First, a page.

Nick Clegg defends right to claim expenses for energy bills
- 7 November 2013
- From the section UK Politics
Deputy Prime Minister Nick Clegg has said he has "no embarrassment" about claiming back the cost of energy bills on his second home.
Mr Clegg said expenses are there to help MPs with the cost of living and working in two different places.
The Lib Dem leader, who rents a second home in his Sheffield constituency, declined to reveal how much bills are in his London home, on LBC radio.
He also admitted the recession has not affected his family as much as others.
"Both [my wife] Miriam and I work in well-paid jobs so clearly we're not in the same position as many people who feel under greater considerable pressure," he said.
The Liberal Democrat leader defended MPs' rights to claim back utility costs for their second home, as he appeared on his weekly LBC radio phone-in.
The government has come under increasing pressure to help people facing higher gas and electricity bills, with Labour calling for a 20-month price freeze.
MPs have been criticised for claiming expenses to cover the cost of heating their second homes.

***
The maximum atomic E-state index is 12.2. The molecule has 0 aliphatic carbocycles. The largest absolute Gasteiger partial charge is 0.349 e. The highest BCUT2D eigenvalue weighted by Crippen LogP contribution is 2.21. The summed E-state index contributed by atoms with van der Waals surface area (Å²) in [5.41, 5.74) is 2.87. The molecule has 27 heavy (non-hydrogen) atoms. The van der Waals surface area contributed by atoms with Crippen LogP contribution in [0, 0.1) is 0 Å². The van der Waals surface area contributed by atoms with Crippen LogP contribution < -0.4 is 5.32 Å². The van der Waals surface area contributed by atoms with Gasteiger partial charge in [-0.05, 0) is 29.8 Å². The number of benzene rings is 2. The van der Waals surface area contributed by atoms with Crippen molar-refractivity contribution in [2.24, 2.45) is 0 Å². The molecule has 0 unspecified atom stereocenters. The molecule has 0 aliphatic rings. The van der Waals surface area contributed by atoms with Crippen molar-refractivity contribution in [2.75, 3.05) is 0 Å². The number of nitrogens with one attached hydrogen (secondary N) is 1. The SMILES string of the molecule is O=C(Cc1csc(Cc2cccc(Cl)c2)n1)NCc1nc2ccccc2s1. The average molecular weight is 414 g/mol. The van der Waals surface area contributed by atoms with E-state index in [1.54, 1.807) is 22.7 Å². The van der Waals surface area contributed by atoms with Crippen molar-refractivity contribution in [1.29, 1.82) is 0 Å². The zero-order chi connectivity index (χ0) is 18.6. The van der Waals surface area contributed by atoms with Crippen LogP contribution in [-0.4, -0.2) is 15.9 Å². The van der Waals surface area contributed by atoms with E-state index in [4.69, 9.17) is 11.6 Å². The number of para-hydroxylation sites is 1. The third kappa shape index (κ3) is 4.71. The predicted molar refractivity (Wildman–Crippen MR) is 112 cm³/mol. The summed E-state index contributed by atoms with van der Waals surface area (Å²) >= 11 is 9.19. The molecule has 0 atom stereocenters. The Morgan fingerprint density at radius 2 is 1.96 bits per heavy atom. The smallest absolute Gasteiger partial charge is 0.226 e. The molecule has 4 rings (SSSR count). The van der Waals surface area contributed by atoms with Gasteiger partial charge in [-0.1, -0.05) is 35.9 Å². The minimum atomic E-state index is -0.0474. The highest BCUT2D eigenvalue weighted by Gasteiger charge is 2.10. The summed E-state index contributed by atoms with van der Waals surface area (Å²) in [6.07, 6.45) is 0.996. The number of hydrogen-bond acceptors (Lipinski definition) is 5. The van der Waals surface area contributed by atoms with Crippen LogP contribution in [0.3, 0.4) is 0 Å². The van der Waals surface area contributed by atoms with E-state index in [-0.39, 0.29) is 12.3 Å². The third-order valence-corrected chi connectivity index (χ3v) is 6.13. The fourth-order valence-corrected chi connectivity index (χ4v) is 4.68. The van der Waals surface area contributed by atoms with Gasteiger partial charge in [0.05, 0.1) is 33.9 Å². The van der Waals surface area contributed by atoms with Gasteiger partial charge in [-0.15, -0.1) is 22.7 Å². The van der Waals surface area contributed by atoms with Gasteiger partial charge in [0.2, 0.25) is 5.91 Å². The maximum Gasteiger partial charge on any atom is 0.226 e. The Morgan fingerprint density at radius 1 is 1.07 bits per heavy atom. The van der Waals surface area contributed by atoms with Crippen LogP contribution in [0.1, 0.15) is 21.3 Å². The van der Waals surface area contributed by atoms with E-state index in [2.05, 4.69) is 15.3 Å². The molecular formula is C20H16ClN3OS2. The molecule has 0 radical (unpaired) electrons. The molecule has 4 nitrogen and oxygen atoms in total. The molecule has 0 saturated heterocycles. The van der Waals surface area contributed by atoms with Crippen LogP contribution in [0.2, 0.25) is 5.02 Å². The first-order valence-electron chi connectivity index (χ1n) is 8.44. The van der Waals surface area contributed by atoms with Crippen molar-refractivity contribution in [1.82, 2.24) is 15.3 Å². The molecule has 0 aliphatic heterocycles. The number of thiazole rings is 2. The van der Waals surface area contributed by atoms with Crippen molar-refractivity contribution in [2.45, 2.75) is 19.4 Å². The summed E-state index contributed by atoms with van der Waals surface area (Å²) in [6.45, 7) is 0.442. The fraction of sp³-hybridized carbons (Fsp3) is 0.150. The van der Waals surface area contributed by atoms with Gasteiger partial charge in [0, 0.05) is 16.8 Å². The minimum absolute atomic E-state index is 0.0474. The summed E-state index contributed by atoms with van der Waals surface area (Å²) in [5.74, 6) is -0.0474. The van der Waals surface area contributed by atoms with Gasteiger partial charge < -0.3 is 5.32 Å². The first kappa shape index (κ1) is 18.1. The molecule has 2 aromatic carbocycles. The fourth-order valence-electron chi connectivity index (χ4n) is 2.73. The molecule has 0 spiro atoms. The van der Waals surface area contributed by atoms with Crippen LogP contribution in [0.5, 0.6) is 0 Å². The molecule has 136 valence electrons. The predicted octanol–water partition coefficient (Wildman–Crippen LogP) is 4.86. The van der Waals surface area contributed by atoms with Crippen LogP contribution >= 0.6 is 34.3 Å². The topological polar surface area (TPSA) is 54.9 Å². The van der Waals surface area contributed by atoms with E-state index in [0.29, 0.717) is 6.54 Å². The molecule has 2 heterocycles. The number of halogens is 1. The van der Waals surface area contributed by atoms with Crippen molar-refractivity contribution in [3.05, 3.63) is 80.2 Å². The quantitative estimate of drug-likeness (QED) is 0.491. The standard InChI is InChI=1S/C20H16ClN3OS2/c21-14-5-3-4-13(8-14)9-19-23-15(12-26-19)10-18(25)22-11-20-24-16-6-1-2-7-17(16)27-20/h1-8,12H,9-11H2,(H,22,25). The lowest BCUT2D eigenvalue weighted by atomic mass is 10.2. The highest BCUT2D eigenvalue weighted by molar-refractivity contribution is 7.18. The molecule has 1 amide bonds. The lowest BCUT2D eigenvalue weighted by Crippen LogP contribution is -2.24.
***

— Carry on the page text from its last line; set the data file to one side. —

LBC radio show host Nick Ferrari said it had been reported Mr Clegg claimed £254.29 for electricity and gas in his constituency home in Sheffield.
Mr Clegg said: "I think most people would understand that if you are living and working in two different places and you are giving allowances to cover the costs in one of those places that also covers your utility bills.
"And I am totally open about what those bills are and I've got no embarrassment in explaining that to you."
Mr Clegg repeatedly refused to reveal the cost of utility bills in his private home, telling Mr Ferrari: "I'm not going to go into my personal bills."
He said MPs are no longer "judge and jury" on their expenses as in the past, with the system independently overseen by the Independent Parliamentary Standards Authority.
To remove that financial support for MPs, the deputy PM argued, would turn the clock back 150 years by turning politics into a hobby for the landed gentry.
Mr Clegg later revealed that he was a "keen buyer" of undergarments from Marks and Spencer, but dismissed the idea that his wife buys them for him as "old-fashioned".
However, he did not answer correctly how much a standard pack of three men's boxers costs. Mr Clegg guessed at £10, but the answer provided was in fact £8.